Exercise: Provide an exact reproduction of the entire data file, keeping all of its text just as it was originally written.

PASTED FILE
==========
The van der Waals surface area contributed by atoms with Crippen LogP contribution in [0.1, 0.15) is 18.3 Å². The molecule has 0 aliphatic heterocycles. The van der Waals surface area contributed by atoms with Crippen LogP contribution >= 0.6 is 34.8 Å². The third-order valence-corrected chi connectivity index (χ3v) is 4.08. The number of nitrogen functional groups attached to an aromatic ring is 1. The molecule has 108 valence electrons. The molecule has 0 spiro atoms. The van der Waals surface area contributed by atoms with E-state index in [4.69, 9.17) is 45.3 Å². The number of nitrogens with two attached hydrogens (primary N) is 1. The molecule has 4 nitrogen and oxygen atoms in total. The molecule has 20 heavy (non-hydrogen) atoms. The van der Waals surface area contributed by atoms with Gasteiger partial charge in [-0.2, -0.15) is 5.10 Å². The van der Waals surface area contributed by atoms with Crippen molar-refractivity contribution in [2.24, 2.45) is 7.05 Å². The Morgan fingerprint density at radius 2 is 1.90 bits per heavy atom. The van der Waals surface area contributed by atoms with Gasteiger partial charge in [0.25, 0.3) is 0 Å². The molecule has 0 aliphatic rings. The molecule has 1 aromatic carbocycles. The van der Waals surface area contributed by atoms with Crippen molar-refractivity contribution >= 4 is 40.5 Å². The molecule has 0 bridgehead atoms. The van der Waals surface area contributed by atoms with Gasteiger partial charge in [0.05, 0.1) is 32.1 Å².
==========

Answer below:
The van der Waals surface area contributed by atoms with Crippen LogP contribution in [0.1, 0.15) is 18.3 Å². The molecule has 0 aliphatic heterocycles. The van der Waals surface area contributed by atoms with Crippen LogP contribution >= 0.6 is 34.8 Å². The third-order valence-corrected chi connectivity index (χ3v) is 4.08. The number of nitrogen functional groups attached to an aromatic ring is 1. The molecule has 108 valence electrons. The molecule has 0 spiro atoms. The van der Waals surface area contributed by atoms with E-state index in [4.69, 9.17) is 45.3 Å². The number of nitrogens with two attached hydrogens (primary N) is 1. The molecule has 4 nitrogen and oxygen atoms in total. The molecule has 20 heavy (non-hydrogen) atoms. The van der Waals surface area contributed by atoms with Gasteiger partial charge in [-0.2, -0.15) is 5.10 Å². The van der Waals surface area contributed by atoms with Crippen molar-refractivity contribution in [2.24, 2.45) is 7.05 Å². The Morgan fingerprint density at radius 2 is 1.90 bits per heavy atom. The van der Waals surface area contributed by atoms with Gasteiger partial charge in [0.25, 0.3) is 0 Å². The molecule has 0 aliphatic rings. The molecule has 1 aromatic carbocycles. The van der Waals surface area contributed by atoms with Crippen molar-refractivity contribution >= 4 is 40.5 Å². The molecule has 0 bridgehead atoms. The van der Waals surface area contributed by atoms with Gasteiger partial charge in [0.05, 0.1) is 32.1 Å².